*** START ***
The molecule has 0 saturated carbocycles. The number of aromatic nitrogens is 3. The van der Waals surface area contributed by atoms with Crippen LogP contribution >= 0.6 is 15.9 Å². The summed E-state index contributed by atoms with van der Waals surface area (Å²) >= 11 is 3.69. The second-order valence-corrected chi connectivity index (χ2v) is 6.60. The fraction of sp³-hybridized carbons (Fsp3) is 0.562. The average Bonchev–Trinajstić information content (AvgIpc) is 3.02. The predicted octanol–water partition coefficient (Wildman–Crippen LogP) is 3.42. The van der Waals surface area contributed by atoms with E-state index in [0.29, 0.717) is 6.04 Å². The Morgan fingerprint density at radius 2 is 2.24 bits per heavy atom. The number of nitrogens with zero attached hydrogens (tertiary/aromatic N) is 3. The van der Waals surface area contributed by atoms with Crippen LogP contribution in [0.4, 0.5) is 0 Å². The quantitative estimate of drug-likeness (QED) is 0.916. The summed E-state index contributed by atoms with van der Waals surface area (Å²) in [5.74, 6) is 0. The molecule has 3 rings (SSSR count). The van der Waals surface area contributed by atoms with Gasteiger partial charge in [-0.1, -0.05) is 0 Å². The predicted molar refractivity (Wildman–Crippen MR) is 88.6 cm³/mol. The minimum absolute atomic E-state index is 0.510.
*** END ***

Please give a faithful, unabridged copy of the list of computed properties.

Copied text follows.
The molecule has 0 saturated carbocycles. The number of aromatic nitrogens is 3. The van der Waals surface area contributed by atoms with Crippen LogP contribution >= 0.6 is 15.9 Å². The summed E-state index contributed by atoms with van der Waals surface area (Å²) >= 11 is 3.69. The second-order valence-corrected chi connectivity index (χ2v) is 6.60. The fraction of sp³-hybridized carbons (Fsp3) is 0.562. The average Bonchev–Trinajstić information content (AvgIpc) is 3.02. The predicted octanol–water partition coefficient (Wildman–Crippen LogP) is 3.42. The van der Waals surface area contributed by atoms with E-state index in [0.29, 0.717) is 6.04 Å². The Morgan fingerprint density at radius 2 is 2.24 bits per heavy atom. The number of nitrogens with zero attached hydrogens (tertiary/aromatic N) is 3. The van der Waals surface area contributed by atoms with Crippen LogP contribution in [0.4, 0.5) is 0 Å². The quantitative estimate of drug-likeness (QED) is 0.916. The summed E-state index contributed by atoms with van der Waals surface area (Å²) in [5.74, 6) is 0. The molecule has 3 rings (SSSR count). The van der Waals surface area contributed by atoms with Gasteiger partial charge in [-0.1, -0.05) is 0 Å². The predicted molar refractivity (Wildman–Crippen MR) is 88.6 cm³/mol. The minimum absolute atomic E-state index is 0.510.